Why The Fed Will Not Raise Rates

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While expectations of an imminent Fed rate hike have dissipated over the last month, widespread speculation remains that the FOMC will raise rates this year, with futures markets pricing in nearly a 50% chance of a 25 basis point (bp) hike by late October, and another 20% chance of a 50 bp hike.

It will not happen. In fact, the next move will likely be a cut.

There are two reasons for these assertions. First, it's an election year. Second, payrolls are declining, a trend that will continue into 2009, with the pace accelerating. Let's examine the historical basis for each of these influences. Since the Fed went monetarist in 1979 under Paul Volcker, there have been seven presidential elections. Let's look at each in turn, using the table below.

Note that when Volcker raised rates nearly 10 points prior to the 1980 election, choking off economic growth, it spelled doom for Carter's re-election bid. There were heavy protests against the Volcker Fed, with bankrupt farmers driving their tractors onto the street in front of the Fed, blocking access to the building. And Reagan's campaign mantra was, "Are you better off now than you were four years ago?" With record high interest rates and the highest unemployment since the Depression, most folks weren't.

In 1984 Volcker eased a point and a half prior to the election, and Reagan won in a landslide. In 1988, Greenspan raised rates, but only modestly, not yet halting growth, and Bush Sr. retained the White House for the Republicans.

But in 1992, even though Greenspan had cut the funds target 75 basis points in the months prior to the election, many viewed it as not enough. Among them was the President, who famously accused Greenspan of thwarting his re-election bid, saying "I re-appointed him, and he disappointed me." Clinton defeated Bush that year with the campaign slogan, "It's the economy, stupid."

Greenspan apparently learned his lesson. There was no change in the funds target in the months prior to the next two elections, in spite of a looming recession in late 2000. In 2004, the Greenspan Fed raised rates in the months prior to the election, but the change was less than a percentage point-not enough to choke off growth-thus the incumbent won.

While the level of statistical significance of a policy action of a given magnitude isn't addressed here, nor is the correlation perfect, the bottom line is this: central bankers are loath to give the appearance of influencing presidential elections. That is not an immutable law; if necessary, they will act. But given Bernanke's comments that suggest the Fed basically doesn't know what to do right now, with both the threat to growth and the threat to inflation escalating, the pending election further lends support to the Fed holding off on doing anything until after November. (The next FOMC meeting after the election is in mid-December.)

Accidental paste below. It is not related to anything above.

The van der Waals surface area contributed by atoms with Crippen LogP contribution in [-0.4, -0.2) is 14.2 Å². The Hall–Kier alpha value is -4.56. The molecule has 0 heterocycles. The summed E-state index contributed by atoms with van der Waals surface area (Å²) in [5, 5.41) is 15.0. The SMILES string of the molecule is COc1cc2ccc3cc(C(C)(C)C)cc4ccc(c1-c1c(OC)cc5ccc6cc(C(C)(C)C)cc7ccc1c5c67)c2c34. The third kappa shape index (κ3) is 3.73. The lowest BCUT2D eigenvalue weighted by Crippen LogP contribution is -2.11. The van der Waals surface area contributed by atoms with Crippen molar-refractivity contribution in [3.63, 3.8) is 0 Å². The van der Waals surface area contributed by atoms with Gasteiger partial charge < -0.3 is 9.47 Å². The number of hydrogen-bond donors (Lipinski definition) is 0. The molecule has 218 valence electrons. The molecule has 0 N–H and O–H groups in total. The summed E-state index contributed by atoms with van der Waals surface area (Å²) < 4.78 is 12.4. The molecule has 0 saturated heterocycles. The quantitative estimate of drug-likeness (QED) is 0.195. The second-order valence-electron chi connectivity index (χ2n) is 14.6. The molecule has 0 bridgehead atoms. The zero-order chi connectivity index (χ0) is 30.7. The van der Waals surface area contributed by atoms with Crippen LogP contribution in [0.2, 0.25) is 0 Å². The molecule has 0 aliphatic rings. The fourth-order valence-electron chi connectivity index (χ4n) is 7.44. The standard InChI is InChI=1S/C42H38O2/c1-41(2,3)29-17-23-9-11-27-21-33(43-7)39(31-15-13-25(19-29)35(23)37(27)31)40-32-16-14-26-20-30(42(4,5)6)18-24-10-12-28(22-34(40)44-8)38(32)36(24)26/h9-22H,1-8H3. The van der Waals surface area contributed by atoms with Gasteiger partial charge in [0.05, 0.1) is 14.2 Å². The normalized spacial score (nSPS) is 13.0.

The second reason I'm predicting no rate hike, and indeed, a cut as the Fed's next move, has to do with the FOMC's dual policy mandate: fighting inflation, which they do by raising rates, and maintaining "full employment," by cutting rates to stimulate borrowing, thus increasing business activity.

Striking a balance between these objectives is Bernanke's conundrum: raise rates, and you're hated for tanking the economy; cut them, and you feed everyone's hopes-but you also feed inflation.

Given the Fed's dual charge, I compared changes in the Fed funds target to the monthly change in nonfarm payrolls going back to 1980, five months after Volcker took over the Fed and introduced monetarism.

In only two cases has the Fed raised rates when nonfarm payrolls were falling. Both occurred in 1982, representing brief, temporary adjustments to an aggressive course of easing in the face of decades-high unemployment. Within one to three months, the easing resumed. At the time inflation was 5% to 8%, compared with about 4% now. However, the Fed has cut rates when payrolls are falling 30 times since 1980. Clearly, the Fed is steadfastly resistant to raising rates when jobs are being shed. Payrolls have fallen every month this year. If the payroll trend persists, we'll see a rate cut before we see a hike.

Two more reasons the next rate move will likely be downward: first, the Fed is unlikely to enact restrictive monetary policy at the same time it is making accommodations elsewhere. The second has to do with Bernanke himself. He has shown a willingness to cut rates in the face of rising inflation, but many question his inflation-fighting resolve, especially with the economy continuing to weaken and the credit crisis deepening. A Paul Volcker might buck the trend and raise rates. But to paraphrase Lloyd Bentsen's retort to Dan Quayle in the 1988 vice-presidential debate, "Mr. Bernanke, you're no Paul Volcker."

Brian Hague is CEO of CNBS, Overland Park, Kan. For info: www.cnbsnet.com.(c) 2008 The Credit Union Journal and SourceMedia, Inc. All Rights Reserved.http://www.cujournal.com/ http://www.sourcemedia.com/

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